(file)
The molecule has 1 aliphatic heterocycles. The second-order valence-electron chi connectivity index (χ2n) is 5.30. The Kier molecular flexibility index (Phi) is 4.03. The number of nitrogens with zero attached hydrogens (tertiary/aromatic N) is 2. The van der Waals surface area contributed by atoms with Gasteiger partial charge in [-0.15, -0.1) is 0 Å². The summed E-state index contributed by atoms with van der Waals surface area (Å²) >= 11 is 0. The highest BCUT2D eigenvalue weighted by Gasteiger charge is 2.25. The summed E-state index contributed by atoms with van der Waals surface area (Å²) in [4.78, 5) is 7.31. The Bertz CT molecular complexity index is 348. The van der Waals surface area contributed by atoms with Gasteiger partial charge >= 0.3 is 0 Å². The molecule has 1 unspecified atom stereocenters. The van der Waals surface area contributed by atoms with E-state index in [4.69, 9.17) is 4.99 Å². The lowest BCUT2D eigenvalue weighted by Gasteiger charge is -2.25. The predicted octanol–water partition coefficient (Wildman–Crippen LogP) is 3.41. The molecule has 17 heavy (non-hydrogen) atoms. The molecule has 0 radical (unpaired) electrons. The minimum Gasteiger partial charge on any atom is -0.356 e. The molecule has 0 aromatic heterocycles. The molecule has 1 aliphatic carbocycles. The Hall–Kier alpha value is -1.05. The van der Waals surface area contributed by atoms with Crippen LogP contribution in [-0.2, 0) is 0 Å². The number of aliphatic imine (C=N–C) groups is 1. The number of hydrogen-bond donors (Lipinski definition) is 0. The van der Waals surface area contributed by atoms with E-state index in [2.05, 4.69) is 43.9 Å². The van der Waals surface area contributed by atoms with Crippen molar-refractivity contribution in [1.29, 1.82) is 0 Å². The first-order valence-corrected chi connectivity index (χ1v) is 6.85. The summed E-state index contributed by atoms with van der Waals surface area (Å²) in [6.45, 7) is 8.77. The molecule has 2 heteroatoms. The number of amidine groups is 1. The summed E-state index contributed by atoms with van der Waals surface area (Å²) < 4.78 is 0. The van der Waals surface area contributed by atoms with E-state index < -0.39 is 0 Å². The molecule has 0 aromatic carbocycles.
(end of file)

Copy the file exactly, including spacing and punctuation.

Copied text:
The molecule has 1 aliphatic heterocycles. The second-order valence-electron chi connectivity index (χ2n) is 5.30. The Kier molecular flexibility index (Phi) is 4.03. The number of nitrogens with zero attached hydrogens (tertiary/aromatic N) is 2. The van der Waals surface area contributed by atoms with Gasteiger partial charge in [-0.15, -0.1) is 0 Å². The summed E-state index contributed by atoms with van der Waals surface area (Å²) >= 11 is 0. The highest BCUT2D eigenvalue weighted by Gasteiger charge is 2.25. The summed E-state index contributed by atoms with van der Waals surface area (Å²) in [4.78, 5) is 7.31. The Bertz CT molecular complexity index is 348. The van der Waals surface area contributed by atoms with Gasteiger partial charge >= 0.3 is 0 Å². The molecule has 1 unspecified atom stereocenters. The van der Waals surface area contributed by atoms with E-state index in [4.69, 9.17) is 4.99 Å². The lowest BCUT2D eigenvalue weighted by Gasteiger charge is -2.25. The predicted octanol–water partition coefficient (Wildman–Crippen LogP) is 3.41. The molecule has 17 heavy (non-hydrogen) atoms. The molecule has 0 radical (unpaired) electrons. The minimum Gasteiger partial charge on any atom is -0.356 e. The molecule has 0 aromatic heterocycles. The molecule has 1 aliphatic carbocycles. The Hall–Kier alpha value is -1.05. The van der Waals surface area contributed by atoms with Crippen LogP contribution in [-0.2, 0) is 0 Å². The number of aliphatic imine (C=N–C) groups is 1. The number of hydrogen-bond donors (Lipinski definition) is 0. The van der Waals surface area contributed by atoms with E-state index in [2.05, 4.69) is 43.9 Å². The van der Waals surface area contributed by atoms with Crippen molar-refractivity contribution in [1.29, 1.82) is 0 Å². The first-order valence-corrected chi connectivity index (χ1v) is 6.85. The summed E-state index contributed by atoms with van der Waals surface area (Å²) in [6.45, 7) is 8.77. The molecule has 2 heteroatoms. The number of amidine groups is 1. The summed E-state index contributed by atoms with van der Waals surface area (Å²) < 4.78 is 0. The van der Waals surface area contributed by atoms with E-state index < -0.39 is 0 Å². The molecule has 0 aromatic carbocycles.